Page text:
Music man brings tunes to Baycrest
After the death of his wife, volunteer finds joy and healing
In the Fireside Lounge in the Wagman Centre of Baycrest Health Sciences complex, around 25 people gathered to listen to the sounds of winter. Many of them had not been outside that day, but the icy pizzicato of Vivaldi’s
was sending shivers through the audience. Howard Mednick was at the front of the room, guiding them through the piece.
Mednick began developing these presentations when his wife, Fern, was a resident at Baycrest. The former computer systems consultant now puts together presentations on classical music for the residents at Baycrest and other retirement homes, as well as the Life Institute at Ryerson.
“The first time I did a presentation at the Apotex Centre [Baycrest’s Jewish Home for the Aged], a gentleman came up to me afterwards and said, ‘For the last few years of my life, all I want to do is listen to music like you just presented us,’ ” said Mednick. “And I thought, ‘Wow, I’ve really hit the mark with this.’ ”
For the three years that Fern lived at Baycrest, Mednick visited her every day. During these visits, Mednick would open his computer, play her clips from YouTube and get her opinions on his selections. Putting together these programs became the only thing he enjoyed doing.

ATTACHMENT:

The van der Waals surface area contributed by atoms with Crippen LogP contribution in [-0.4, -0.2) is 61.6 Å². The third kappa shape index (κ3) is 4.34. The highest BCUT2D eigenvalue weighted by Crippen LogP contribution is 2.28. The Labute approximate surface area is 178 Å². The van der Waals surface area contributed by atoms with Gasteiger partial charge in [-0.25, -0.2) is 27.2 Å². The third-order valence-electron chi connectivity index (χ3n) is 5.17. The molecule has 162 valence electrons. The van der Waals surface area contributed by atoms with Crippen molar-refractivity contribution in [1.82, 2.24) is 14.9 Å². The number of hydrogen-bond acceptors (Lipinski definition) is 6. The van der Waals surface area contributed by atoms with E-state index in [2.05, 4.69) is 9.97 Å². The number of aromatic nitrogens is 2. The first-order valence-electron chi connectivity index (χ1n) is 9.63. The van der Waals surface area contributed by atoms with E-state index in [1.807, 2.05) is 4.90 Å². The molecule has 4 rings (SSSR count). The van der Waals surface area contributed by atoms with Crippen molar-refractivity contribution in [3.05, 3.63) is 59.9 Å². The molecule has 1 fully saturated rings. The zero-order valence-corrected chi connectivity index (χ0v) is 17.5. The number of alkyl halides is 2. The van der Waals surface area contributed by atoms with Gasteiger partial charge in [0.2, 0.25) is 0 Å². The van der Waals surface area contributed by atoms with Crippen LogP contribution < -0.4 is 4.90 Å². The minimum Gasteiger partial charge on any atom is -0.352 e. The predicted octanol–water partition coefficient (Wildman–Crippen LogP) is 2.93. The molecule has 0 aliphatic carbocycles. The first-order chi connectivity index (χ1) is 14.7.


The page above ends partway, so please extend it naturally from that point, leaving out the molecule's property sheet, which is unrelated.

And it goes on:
“Her condition was not good and getting worse,” he said. “It was really tough, but this was part of my therapy.”
After Fern passed away in October, Mednick kept coming to Baycrest. He met new friends and reconnected with old ones and has spent some time contemplating what it means to enter into old age.
“For the people in this room, they’re looking to fill time. That’s why they’re here in the first place,” he said. “So far, I’ve been fortunate. I can still keep doing things, start this whole project the way I have. This is what old age is all about. Nobody knows what to do when you get thrust into it.”
Mednick does two weekly performances at Baycrest. Occasionally, he will listen to a piece that reminds him of his wife. He’s learning about music all the time, which helps heal and keep him focused.
“When I look at everything that I’ve gone through with my wife, and everything else, it’s taught me a lot of patience,” he said. “It can be really frustrating when you can’t do the things that you used to do. I’ve got a few friends who aren’t faring too well, but they’re making the best of it. And that’s what you gotta learn, to try to do it this way for as long as you can.”
Classical music enthusiast and Baycrest volunteer Howard Mednick